On Death and Dying

Back when I was a college student, Elisabeth Kubler-Ross’s book, “On Death and Dying” was required reading for my adult development class.  I read it cover-to-cover, very quickly and at the end of the semester I did not sell it back.  I still have it and have not re-read it as I thought I might.  The book is so powerful that it has stuck with me these fifteen years.  I can’t imagine wanting to ever read it again, but I also can’t imagine forgetting enough of it to think I should.

Kubler-Ross is the person who suggested that there are stages the dying go through, starting with denial and ending with acceptance.  And her book started a national conversation about how people with terminal illness are treated and should be treated.  Apparently, in the middle of the last century, patients didn’t have a widely-respected right to discontinue treatment in the face of terminal illness as we do now.  Now we all have the right to request only palliative treatment (hospice), to refuse any treatment we have been offered; We all have the right to just go ahead and die already.  And it’s a good thing, but I am beginning to wonder if the pendulum hasn’t perhaps swung too far in the opposite direction.

My father-in-law lived for many years (I don’t know how many) with Hepatitis C.  That’s one of the untreatable forms of Hepatitis and there is no vaccine.  He fought it from the moment he was diagnosed up until about the last few days of his life.  The disease destroyed his liver (that’s what it does), but he still had hope for treatment.  The treatment may have hastened his demise, certainly it had a negative impact on his quality of life.  I spoke to him before he got so sick about people discontinuing treatment for cancer and he condemned such behavior in shockingly strong terms.  I wasn’t expecting that.  I thought everyone agreed that sometimes that was for the best, or at a minimum that we ought not to judge anyone for making that decision.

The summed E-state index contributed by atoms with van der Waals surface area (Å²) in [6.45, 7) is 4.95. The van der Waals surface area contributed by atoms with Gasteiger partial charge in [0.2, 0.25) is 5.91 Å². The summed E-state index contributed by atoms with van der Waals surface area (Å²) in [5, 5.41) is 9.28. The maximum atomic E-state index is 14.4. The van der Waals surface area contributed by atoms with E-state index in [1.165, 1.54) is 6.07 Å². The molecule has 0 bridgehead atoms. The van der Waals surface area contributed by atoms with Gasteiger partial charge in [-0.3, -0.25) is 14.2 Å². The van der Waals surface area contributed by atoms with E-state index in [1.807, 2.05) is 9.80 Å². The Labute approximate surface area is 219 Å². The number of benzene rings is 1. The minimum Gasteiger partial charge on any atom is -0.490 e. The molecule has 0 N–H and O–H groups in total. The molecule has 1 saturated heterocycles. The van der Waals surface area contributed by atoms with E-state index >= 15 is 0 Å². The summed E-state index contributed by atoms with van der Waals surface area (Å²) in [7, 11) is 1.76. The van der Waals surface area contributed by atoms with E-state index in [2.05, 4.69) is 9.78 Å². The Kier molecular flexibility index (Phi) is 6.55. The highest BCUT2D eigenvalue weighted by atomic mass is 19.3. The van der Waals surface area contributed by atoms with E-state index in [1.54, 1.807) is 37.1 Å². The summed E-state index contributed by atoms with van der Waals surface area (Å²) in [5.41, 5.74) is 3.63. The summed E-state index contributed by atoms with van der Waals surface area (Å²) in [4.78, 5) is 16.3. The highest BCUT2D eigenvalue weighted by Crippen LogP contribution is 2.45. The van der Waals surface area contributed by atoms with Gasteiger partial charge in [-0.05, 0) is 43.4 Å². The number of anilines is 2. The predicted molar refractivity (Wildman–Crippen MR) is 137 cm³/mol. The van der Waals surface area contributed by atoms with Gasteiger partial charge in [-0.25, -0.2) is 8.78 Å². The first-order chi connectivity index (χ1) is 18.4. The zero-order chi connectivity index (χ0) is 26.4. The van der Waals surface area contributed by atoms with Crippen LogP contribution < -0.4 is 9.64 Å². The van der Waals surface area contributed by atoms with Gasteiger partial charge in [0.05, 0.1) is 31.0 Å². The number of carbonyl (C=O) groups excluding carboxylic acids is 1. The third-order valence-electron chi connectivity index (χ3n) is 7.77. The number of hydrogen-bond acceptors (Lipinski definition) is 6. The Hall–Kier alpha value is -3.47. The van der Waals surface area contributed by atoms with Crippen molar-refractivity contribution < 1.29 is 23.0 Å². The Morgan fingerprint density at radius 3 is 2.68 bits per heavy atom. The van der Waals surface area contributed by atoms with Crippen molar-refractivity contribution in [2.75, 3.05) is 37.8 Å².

He spent the last two months of his life in the hospital.  He was in and out of the intensive-care unit.  I worried about him but I also worried about my mother-in-law.  She lived at the hospital.  They had sent him to a hospital far away from home, so she could not go home at night and sleep in her own bed.  “Why don’t they just face the inevitable?” I thought.  I think the hospital staff wondered the same thing after about the first week or two.  Hospice was suggested, and shot down.  My parents-in-law were unprepared for the eventuality that he might die soon.  Even one of my sisters-in-law suggested they were being selfish for continuing to try to preserve his life.

But why?  Was it wrong to continue to try?  Have we moved so far away from the medicine that tries to preserve life with no consideration of its quality that we can’t allow the possibility that someone might choose to spend their final hours in the hospital?  I will admit to having had a hard time with this personally.  I visited him in the hospital, in the ICU specifically and I thought that it was no place to be.  I felt that my in-laws should just accept fate and bring him home where he and my mother-in-law would have been more comfortable.  They could get hospice in there and he could face the end in a familiar and comforting environment.  But that was not how they wanted it.  Not only that, but they don’t seem (as far as I could tell) to have prepared themselves emotionally to face his end.  And fighting tooth and nail gave them time and space to do that.

Has compassion failed us?  Did Dr. Kevorkian make his point so well that we feel we must show our compassion for the dying by telling them that their lives are worthless now anyway?  Don’t get me wrong,  the Right-To-Die movement was needed and has value, but has Right-To-Die become Obligation-To-Die?  We don’t know how we ourselves will feel when or if we are faced with this decision in our own lives.  As Christians, we believe that we are going home, “to see our loved ones gone before us one by one” and to dwell with our Lord and Savior.  But not everyone believes the same thing, and not everyone’s faith is so strong.

Anyway, I am asking questions about all of society, but the truth is my own, personal compassion faltered, and that troubles me.  I know my in-laws faced this the best way they could.  Now my mother-in-law faces each day the best she can.  As do all of us.

How about you?  Does anything I’ve talked about ring true in your experiences?  Would you care to share?


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